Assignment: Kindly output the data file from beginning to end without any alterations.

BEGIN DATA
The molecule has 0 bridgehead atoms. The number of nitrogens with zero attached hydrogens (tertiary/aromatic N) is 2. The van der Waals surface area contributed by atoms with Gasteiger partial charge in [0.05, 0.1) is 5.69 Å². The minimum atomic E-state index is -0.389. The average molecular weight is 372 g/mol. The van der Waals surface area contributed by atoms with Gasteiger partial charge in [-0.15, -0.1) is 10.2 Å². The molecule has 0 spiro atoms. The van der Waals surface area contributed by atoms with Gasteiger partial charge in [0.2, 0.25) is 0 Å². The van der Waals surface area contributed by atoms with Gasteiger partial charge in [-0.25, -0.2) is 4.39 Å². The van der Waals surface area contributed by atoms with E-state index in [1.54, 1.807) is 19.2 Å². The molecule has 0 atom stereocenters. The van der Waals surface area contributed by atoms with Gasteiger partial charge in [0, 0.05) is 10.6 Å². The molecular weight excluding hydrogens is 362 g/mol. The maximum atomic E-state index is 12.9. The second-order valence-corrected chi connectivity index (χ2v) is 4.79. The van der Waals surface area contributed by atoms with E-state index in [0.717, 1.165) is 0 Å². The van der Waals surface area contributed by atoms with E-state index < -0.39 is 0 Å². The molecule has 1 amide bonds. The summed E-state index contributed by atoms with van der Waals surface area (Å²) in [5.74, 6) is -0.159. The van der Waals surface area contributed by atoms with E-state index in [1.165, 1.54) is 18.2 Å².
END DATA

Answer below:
The molecule has 0 bridgehead atoms. The number of nitrogens with zero attached hydrogens (tertiary/aromatic N) is 2. The van der Waals surface area contributed by atoms with Gasteiger partial charge in [0.05, 0.1) is 5.69 Å². The minimum atomic E-state index is -0.389. The average molecular weight is 372 g/mol. The van der Waals surface area contributed by atoms with Gasteiger partial charge in [-0.15, -0.1) is 10.2 Å². The molecule has 0 spiro atoms. The van der Waals surface area contributed by atoms with Gasteiger partial charge in [0.2, 0.25) is 0 Å². The van der Waals surface area contributed by atoms with Gasteiger partial charge in [-0.25, -0.2) is 4.39 Å². The van der Waals surface area contributed by atoms with E-state index in [1.54, 1.807) is 19.2 Å². The molecule has 0 atom stereocenters. The van der Waals surface area contributed by atoms with Gasteiger partial charge in [0, 0.05) is 10.6 Å². The molecular weight excluding hydrogens is 362 g/mol. The maximum atomic E-state index is 12.9. The second-order valence-corrected chi connectivity index (χ2v) is 4.79. The van der Waals surface area contributed by atoms with E-state index in [0.717, 1.165) is 0 Å². The van der Waals surface area contributed by atoms with E-state index < -0.39 is 0 Å². The molecule has 1 amide bonds. The summed E-state index contributed by atoms with van der Waals surface area (Å²) in [5.74, 6) is -0.159. The van der Waals surface area contributed by atoms with E-state index in [1.165, 1.54) is 18.2 Å².